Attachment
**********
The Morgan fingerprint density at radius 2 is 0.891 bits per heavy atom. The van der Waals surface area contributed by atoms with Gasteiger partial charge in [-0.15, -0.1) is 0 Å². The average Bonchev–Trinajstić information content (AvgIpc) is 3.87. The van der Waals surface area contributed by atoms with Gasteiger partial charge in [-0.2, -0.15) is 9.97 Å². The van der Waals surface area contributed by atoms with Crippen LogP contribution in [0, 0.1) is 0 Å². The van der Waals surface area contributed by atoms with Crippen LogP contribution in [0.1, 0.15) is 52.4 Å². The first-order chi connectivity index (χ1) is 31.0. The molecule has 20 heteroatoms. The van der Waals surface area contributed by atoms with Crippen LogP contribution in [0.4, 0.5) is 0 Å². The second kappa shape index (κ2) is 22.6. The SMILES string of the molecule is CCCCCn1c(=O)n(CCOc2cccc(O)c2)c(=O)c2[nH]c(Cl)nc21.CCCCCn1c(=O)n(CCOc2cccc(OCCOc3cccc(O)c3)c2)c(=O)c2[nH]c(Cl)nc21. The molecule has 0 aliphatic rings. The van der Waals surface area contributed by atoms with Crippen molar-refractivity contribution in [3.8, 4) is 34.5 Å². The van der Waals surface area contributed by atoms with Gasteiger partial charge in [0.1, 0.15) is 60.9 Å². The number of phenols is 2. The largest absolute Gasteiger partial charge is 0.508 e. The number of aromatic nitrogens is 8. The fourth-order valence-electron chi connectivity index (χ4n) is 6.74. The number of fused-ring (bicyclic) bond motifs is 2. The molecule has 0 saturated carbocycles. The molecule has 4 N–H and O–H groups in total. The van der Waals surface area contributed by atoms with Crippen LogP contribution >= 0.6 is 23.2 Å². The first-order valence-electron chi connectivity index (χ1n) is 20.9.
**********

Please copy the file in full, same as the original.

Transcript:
The Morgan fingerprint density at radius 2 is 0.891 bits per heavy atom. The van der Waals surface area contributed by atoms with Gasteiger partial charge in [-0.15, -0.1) is 0 Å². The average Bonchev–Trinajstić information content (AvgIpc) is 3.87. The van der Waals surface area contributed by atoms with Gasteiger partial charge in [-0.2, -0.15) is 9.97 Å². The van der Waals surface area contributed by atoms with Crippen LogP contribution in [0, 0.1) is 0 Å². The van der Waals surface area contributed by atoms with Crippen LogP contribution in [0.1, 0.15) is 52.4 Å². The first-order chi connectivity index (χ1) is 31.0. The molecule has 20 heteroatoms. The van der Waals surface area contributed by atoms with Crippen LogP contribution in [0.4, 0.5) is 0 Å². The second kappa shape index (κ2) is 22.6. The SMILES string of the molecule is CCCCCn1c(=O)n(CCOc2cccc(O)c2)c(=O)c2[nH]c(Cl)nc21.CCCCCn1c(=O)n(CCOc2cccc(OCCOc3cccc(O)c3)c2)c(=O)c2[nH]c(Cl)nc21. The molecule has 0 aliphatic rings. The van der Waals surface area contributed by atoms with Crippen molar-refractivity contribution in [3.8, 4) is 34.5 Å². The van der Waals surface area contributed by atoms with Gasteiger partial charge in [0.1, 0.15) is 60.9 Å². The number of phenols is 2. The largest absolute Gasteiger partial charge is 0.508 e. The number of aromatic nitrogens is 8. The fourth-order valence-electron chi connectivity index (χ4n) is 6.74. The number of fused-ring (bicyclic) bond motifs is 2. The molecule has 0 saturated carbocycles. The molecule has 4 N–H and O–H groups in total. The van der Waals surface area contributed by atoms with Crippen LogP contribution >= 0.6 is 23.2 Å². The first-order valence-electron chi connectivity index (χ1n) is 20.9.